“Remember Herzog Zwei and/or Brutal Legend? Want More? You’re In Luck!”
Herzog Zwei, for those who don’t know, is considered one of the first Real Time Strategy games, predating the iconic Starcrafts, Warcrafts and Command and Conquers that most people recognize the genre by. Being one of the first RTS games, it didn’t have all of the now-familiar standards, such as the “omniscient player” approach to gameplay (for example, in a Command and Conquer game, “you” are untouchable, even if your team is destroyed), and you manually controlled an avatar that participated in battle, even while controlling more familiar features like unit production. This action/strategy hybrid was recently revisited in Brutal Legend, and now has skillfully been brought to the Xbox Indie Scene.
Armor Valley has you controlling an oversized helicopter, a “hovercopter,” complete with a mini-command station, missile bays, and machinegun turrets. Your goal is to progress from your base towards the enemy’s, and you certainly can’t do it alone; you’ll need to stay close to your base for reloading and refueling, and near your allies for their additional firepower. Each type of ally you can create has a different purpose, be it to capture buildings, ground-to-ground fire, or surface-to-air attacks. A fourth type, the Disrupter, is perhaps the most key of all: The mission is “won” by getting a Disruptor unit into the enemy base, destroying their defenses around their command base. The controls are solid, and have a sensitive “feel” to them that appropriately mimics the fact that you are in a levitating steel whale, but the gameplay is forgiving enough that you won’t be throwing your controller in rage. As well as beating the story mode, you can play ‘quickmissions’, either against an AI or against another (local) player, and are even given your choice of multiple styles of hovercopter, including a jet variant, which pleasantly requires control over the wing tilt to fly rather than the hovercopter’s physics. Sadly, the 2-players options are exclusively local/competitive, which means that Protégé Productions missed both an opportunity for cooperation and online modes, for example, a 2vs2 mission against two other players over Xbox Live would have brought four friends together in this excellent Indie release.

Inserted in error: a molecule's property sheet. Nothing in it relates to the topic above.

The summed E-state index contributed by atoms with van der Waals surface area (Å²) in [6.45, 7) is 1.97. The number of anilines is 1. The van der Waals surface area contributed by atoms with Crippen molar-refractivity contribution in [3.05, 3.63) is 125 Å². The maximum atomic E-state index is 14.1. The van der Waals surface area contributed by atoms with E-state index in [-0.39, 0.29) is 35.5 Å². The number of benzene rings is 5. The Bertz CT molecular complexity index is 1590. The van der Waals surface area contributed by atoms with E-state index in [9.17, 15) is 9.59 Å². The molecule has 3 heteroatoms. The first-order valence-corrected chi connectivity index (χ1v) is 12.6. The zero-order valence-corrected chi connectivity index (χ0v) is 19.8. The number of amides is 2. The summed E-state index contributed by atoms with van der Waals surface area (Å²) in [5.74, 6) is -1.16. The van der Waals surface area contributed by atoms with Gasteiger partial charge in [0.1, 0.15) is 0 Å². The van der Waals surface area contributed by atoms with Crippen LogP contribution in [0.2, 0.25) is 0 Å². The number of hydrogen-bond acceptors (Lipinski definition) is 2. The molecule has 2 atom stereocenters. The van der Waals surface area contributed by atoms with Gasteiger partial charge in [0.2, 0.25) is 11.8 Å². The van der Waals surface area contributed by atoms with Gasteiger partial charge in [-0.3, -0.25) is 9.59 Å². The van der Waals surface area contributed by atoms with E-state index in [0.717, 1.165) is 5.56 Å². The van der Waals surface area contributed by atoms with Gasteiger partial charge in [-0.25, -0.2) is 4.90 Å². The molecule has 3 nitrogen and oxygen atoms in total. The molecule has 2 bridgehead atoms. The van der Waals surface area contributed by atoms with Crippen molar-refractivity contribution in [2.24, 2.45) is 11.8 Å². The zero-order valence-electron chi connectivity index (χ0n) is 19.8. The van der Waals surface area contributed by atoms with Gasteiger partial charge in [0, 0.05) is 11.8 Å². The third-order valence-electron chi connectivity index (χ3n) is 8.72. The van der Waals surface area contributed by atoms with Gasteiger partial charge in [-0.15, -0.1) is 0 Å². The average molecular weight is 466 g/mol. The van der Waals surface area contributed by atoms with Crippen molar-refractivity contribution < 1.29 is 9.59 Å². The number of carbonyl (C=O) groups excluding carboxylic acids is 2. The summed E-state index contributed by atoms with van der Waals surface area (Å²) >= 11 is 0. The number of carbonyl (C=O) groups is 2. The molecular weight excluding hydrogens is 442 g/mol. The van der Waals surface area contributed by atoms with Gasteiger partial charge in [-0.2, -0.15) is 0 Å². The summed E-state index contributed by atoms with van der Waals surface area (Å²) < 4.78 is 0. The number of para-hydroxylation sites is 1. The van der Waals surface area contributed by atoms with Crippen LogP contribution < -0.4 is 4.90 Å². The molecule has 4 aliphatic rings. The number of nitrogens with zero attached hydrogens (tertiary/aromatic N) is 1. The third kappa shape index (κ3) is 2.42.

The production values for Armor Valley are top-notch, through and through. Armor Valley shows a decent 3d engine, quality sound effects and music, and a shining polish to the presentation. Even small details, such as a helpful and non-intrusive tutorial, are included, showing that Protégé Productions didn’t cut any corners to make their debut on XBLIG a smash success.
Despite a rather cookie-cutter approach to multiplayer, I thoroughly enjoyed Armor Valley, and it scratched an itch that had had me looking at Brutal Legend longingly. If you’re thinking that action and strategy are two great tastes that taste great together, or wouldn’t mind reliving your very own epic Air Wolf (or Whale, I guess, given the hovercopter’s size), you should really check out Armor Valley.
Game score 9/10
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